The Mfamosing plant in Cross River State is a modern production facility with an annual cement production capacity of 5 MMT. It was originally established in 2002 as United Cement Company Nigeria (UNICEM) Limited, after acquiring the assets of the moribund Calabar Cement Company (CalCemCo). Today it is Lafarge Afrique’s largest cement production site.
The Port Harcourt distribution center was the former Atlas Cement Company Limited commissioned in 2001 as a bulk cement import and bagging terminal within Federal Ocean Terminal, Onne. The plant was operated on a floating vessel, which had a design capacity of bagging 500,000 metric tons of cement per year.
- Operations in Northern Nigeria
The Ashaka Cement plant in the North East region was incorporated in August 1974 and started production in 1979 as a cement manufacturing and marketing company under the name Ashaka Cement Company Limited. The plant’s current annual cement production is 1 MMT with plans for expansion.
Lafarge as a company manufactures and distributes products through the following associated divisions:
- United Cement Company of Nigeria, Calabar
- Cement Ashaka
- Lafarge South Africa
- Atlas Cement Company.
Its products are in the following categories:
Concrete solutions – Ready to use
The product portfolio for its cement solutions includes various brands such as:
- Ashaka Brand Portland Limestone Cement (Produced in Gombe State)
- Build aggregates
- Elephant Cement – a general purpose cement – a multi-purpose product suitable for the majority of applications
- Elephant Superset (produced by WAPCO)
- Etex- a high performance cement designed to customer specifications for tile making and SRC- a sulphate resistant cement for coastal construction
- Lafarge’s South African products such as artevia decorative concrete products, Buildcrete and DuraBuild cements, Dura-Pozz, Fast-Cast, Pozz-Fill, Powercrete Plus and SuperPozz.
- Powermax – high strength cement for the sophisticated contractor segment
Mortar solutions – Supafix: Supafix is an adhesive mortar based on gray cement, limestone aggregates, organic and inorganic additives
Waste management solution – Geocycle: The Geocycle solution consists of recycling waste such as household plastics into industrial chemicals which are collected directly from municipalities and industries, pre-processed in platforms and co-processed (or reused). Through co-processing, energy is recovered and materials are recycled.
Lafarge services include consultation, laboratory testing, collection and transport, special services, pre-treatment; Co-processing.
In its Q1 2022 financial performance report, the company recorded a profit of N18 billion, a year-on-year increase of 92.18%. Khaled El Dokani, the CEO commented: “Our performance in Q1 2022 shows significant results improvement compared to Q1 2021, with revenue of +26.8%, recurring EBIT of +50.4% and net income of +92.2%. After our very good results for the 2021 financial year, our performance in the first quarter of 2022 confirms the continued growth trajectory of our business. We are also pleased with the progress we are making on sustainability; our use of affordable clean energy and our agro-ecological footprint are in line with our net zero commitment”.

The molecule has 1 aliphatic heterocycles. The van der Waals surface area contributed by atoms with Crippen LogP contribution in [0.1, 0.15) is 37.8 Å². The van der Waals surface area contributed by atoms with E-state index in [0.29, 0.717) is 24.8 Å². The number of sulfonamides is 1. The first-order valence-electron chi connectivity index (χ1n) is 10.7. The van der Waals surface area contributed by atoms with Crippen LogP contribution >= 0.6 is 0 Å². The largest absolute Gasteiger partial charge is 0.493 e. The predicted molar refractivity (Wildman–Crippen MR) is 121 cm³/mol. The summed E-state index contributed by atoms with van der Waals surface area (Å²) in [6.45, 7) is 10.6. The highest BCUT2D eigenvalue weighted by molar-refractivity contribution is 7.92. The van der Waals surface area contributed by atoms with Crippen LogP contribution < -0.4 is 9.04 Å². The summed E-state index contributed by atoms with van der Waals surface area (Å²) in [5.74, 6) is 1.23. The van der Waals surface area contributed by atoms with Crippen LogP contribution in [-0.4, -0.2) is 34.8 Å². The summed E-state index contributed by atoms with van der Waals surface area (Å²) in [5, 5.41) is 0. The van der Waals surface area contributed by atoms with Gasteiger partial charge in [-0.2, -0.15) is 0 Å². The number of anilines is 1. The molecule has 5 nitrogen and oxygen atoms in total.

Lafarge’s market capitalization currently stands at N451.02 billion, while its earnings per share (EPS) for the period was N1.09, a 91% increase from N0.57 in Q1 2021 The company has paid its final dividend of N1.00 to its shareholders for the year ended December 31, 2021.
Despite its focus on health and safety, Lafarge was charged with illegal mining in the community of Mfamosing near Calabar in Cross River State in 2020. The company had been mining near residential locations in the community , which involved the process of rock blasting; this was accompanied by strong vibrations underneath, causing cracks that compromised the structural integrity of the houses and occasional landslides. The result of this caused damage and destruction to residents’ homes, forcing many of them to become homeless.
CORPORATE SOCIAL RESPONSIBILITY
Despite the controversies, Lafarge has been involved in several community development projects in Cross River State and other host communities. For example, Lafarge has supported more than 130 secondary schools in Cross Rivers, launched a driving institute to produce its first group of certified female truck drivers, and supported national efforts against COVID-19, among other corporate social responsibility efforts. companies.